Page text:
Appendix A. Introduction to the Ethernet Local Area Network (LAN)

A local area network (LAN) is the system of wires and other hardware that connects the computers within your office and allows them to communicate with one another. An ethernet LAN is the most common type. Ethernet refers both to a kind of connection and to a protocol for how Internet data packets travel around your network.

The hub, a common component of an ethernet, serves as a point of interface between computers on the network. Each computer on your network is connected to the hub using an ethernet network cable. Different hubs operate at different speeds: slower hubs, operating at 10 MB/sec, are suitable for small networks; faster hubs, operating at 100 MB/sec, are suitable for larger networks. Switching 10/100 MB hubs can operate at either speed, and provide a good way to upgrade your network gradually.

An ethernet adapter, also called an ethernet card or network interface card (NIC), connects each computer to the ethernet LAN. An server with a dedicated Internet connection requires two ethernet adapters; one connects it to your LAN and the other connects it to the external network that leads to your ISP. If your server connects to your ISP using a modem or ISDN adapter, it only requires one ethernet adapter.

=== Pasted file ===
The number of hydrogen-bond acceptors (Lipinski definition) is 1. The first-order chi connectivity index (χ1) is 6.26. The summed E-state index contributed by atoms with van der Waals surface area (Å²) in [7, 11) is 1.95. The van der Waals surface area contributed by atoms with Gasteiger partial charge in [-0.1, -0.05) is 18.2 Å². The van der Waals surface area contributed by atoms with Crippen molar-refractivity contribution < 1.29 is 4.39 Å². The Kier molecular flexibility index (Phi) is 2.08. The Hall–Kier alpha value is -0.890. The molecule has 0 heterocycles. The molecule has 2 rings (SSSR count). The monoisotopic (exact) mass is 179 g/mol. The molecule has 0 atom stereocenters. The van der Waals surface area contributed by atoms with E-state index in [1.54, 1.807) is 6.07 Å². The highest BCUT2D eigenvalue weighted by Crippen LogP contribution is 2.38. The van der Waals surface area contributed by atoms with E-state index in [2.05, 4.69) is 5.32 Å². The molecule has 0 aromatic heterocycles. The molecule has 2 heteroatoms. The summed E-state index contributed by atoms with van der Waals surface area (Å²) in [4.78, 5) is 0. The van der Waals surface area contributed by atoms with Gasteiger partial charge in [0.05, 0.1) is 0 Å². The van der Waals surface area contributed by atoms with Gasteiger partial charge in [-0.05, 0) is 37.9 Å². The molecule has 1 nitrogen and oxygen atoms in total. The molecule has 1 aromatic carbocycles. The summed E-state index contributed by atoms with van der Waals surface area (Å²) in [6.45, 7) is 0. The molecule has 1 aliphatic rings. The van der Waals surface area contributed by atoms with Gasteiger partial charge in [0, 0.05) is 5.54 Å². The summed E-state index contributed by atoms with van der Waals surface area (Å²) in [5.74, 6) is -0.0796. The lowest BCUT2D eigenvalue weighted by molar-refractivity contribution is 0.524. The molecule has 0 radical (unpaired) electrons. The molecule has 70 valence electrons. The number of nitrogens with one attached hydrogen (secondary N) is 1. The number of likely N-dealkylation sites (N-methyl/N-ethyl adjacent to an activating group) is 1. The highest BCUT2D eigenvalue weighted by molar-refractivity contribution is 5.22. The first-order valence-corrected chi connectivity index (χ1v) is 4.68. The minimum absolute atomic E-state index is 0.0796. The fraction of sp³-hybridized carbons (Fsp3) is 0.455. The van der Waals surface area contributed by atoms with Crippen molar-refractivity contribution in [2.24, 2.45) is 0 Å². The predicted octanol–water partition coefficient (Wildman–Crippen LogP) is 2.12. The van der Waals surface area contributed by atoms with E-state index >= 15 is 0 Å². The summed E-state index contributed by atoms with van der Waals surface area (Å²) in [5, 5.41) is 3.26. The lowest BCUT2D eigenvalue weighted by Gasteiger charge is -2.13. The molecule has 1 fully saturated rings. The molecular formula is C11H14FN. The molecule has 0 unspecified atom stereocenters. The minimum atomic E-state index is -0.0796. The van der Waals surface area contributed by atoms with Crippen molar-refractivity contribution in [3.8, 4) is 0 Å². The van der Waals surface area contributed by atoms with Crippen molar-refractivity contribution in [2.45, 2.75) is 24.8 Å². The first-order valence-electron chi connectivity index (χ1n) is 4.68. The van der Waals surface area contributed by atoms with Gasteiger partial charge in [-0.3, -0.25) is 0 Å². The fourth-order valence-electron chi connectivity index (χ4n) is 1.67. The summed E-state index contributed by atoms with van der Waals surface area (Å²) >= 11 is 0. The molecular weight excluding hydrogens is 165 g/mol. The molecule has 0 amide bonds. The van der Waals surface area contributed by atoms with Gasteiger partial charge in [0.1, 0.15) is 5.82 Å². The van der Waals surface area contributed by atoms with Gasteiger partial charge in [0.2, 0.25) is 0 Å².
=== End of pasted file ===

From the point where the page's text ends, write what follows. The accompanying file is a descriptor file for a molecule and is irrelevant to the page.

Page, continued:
A router ensures that Internet data packets (e.g. e-mail, web page information, etc.) reach the appropriate computers on your network. Routing is one of the functions performed by the server in server and gateway mode.

One way to connect an server to the Internet

Allowing a third party, such as a systems integrator or networking company, to install your ethernet can be a good idea. It can help you select, procure and install the appropriate ethernet adapters, hub and cables. There are also various how-to guides available in bookstores if you are committed to installing it on your own.